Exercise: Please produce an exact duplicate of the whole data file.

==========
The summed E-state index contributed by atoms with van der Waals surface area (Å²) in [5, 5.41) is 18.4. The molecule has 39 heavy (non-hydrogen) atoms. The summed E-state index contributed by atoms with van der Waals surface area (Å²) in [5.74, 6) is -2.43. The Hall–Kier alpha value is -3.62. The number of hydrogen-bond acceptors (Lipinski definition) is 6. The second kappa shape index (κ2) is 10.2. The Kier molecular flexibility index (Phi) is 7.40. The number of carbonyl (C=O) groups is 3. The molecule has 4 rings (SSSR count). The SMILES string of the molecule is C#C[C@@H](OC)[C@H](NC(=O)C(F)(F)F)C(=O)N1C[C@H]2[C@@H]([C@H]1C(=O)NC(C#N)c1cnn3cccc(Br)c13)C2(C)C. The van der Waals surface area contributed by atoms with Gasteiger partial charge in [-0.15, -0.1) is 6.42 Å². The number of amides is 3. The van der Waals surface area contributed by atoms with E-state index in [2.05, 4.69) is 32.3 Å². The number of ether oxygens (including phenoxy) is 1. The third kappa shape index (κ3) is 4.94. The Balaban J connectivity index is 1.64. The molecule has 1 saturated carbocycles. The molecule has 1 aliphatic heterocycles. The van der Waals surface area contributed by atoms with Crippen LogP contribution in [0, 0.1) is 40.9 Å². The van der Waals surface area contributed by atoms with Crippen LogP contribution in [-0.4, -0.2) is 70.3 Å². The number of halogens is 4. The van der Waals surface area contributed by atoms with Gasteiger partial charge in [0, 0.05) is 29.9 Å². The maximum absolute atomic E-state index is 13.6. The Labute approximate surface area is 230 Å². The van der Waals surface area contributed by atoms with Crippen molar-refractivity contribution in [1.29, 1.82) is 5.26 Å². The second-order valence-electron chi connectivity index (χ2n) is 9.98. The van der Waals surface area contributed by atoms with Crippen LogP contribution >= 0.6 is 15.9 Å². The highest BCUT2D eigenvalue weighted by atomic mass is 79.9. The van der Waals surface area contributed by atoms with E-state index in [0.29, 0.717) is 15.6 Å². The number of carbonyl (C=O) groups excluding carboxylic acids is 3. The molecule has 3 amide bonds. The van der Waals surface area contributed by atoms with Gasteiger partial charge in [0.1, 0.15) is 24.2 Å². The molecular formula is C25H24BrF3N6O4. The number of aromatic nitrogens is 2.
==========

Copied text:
The summed E-state index contributed by atoms with van der Waals surface area (Å²) in [5, 5.41) is 18.4. The molecule has 39 heavy (non-hydrogen) atoms. The summed E-state index contributed by atoms with van der Waals surface area (Å²) in [5.74, 6) is -2.43. The Hall–Kier alpha value is -3.62. The number of hydrogen-bond acceptors (Lipinski definition) is 6. The second kappa shape index (κ2) is 10.2. The Kier molecular flexibility index (Phi) is 7.40. The number of carbonyl (C=O) groups is 3. The molecule has 4 rings (SSSR count). The SMILES string of the molecule is C#C[C@@H](OC)[C@H](NC(=O)C(F)(F)F)C(=O)N1C[C@H]2[C@@H]([C@H]1C(=O)NC(C#N)c1cnn3cccc(Br)c13)C2(C)C. The van der Waals surface area contributed by atoms with Gasteiger partial charge in [-0.15, -0.1) is 6.42 Å². The number of amides is 3. The van der Waals surface area contributed by atoms with E-state index in [2.05, 4.69) is 32.3 Å². The number of ether oxygens (including phenoxy) is 1. The third kappa shape index (κ3) is 4.94. The Balaban J connectivity index is 1.64. The molecule has 1 saturated carbocycles. The molecule has 1 aliphatic heterocycles. The van der Waals surface area contributed by atoms with Crippen LogP contribution in [0, 0.1) is 40.9 Å². The van der Waals surface area contributed by atoms with Crippen LogP contribution in [-0.4, -0.2) is 70.3 Å². The number of halogens is 4. The van der Waals surface area contributed by atoms with Gasteiger partial charge in [0, 0.05) is 29.9 Å². The maximum absolute atomic E-state index is 13.6. The Labute approximate surface area is 230 Å². The van der Waals surface area contributed by atoms with Crippen molar-refractivity contribution in [1.29, 1.82) is 5.26 Å². The second-order valence-electron chi connectivity index (χ2n) is 9.98. The van der Waals surface area contributed by atoms with Crippen LogP contribution >= 0.6 is 15.9 Å². The highest BCUT2D eigenvalue weighted by atomic mass is 79.9. The van der Waals surface area contributed by atoms with E-state index in [0.29, 0.717) is 15.6 Å². The number of carbonyl (C=O) groups excluding carboxylic acids is 3. The molecule has 3 amide bonds. The van der Waals surface area contributed by atoms with Gasteiger partial charge in [0.1, 0.15) is 24.2 Å². The molecular formula is C25H24BrF3N6O4. The number of aromatic nitrogens is 2.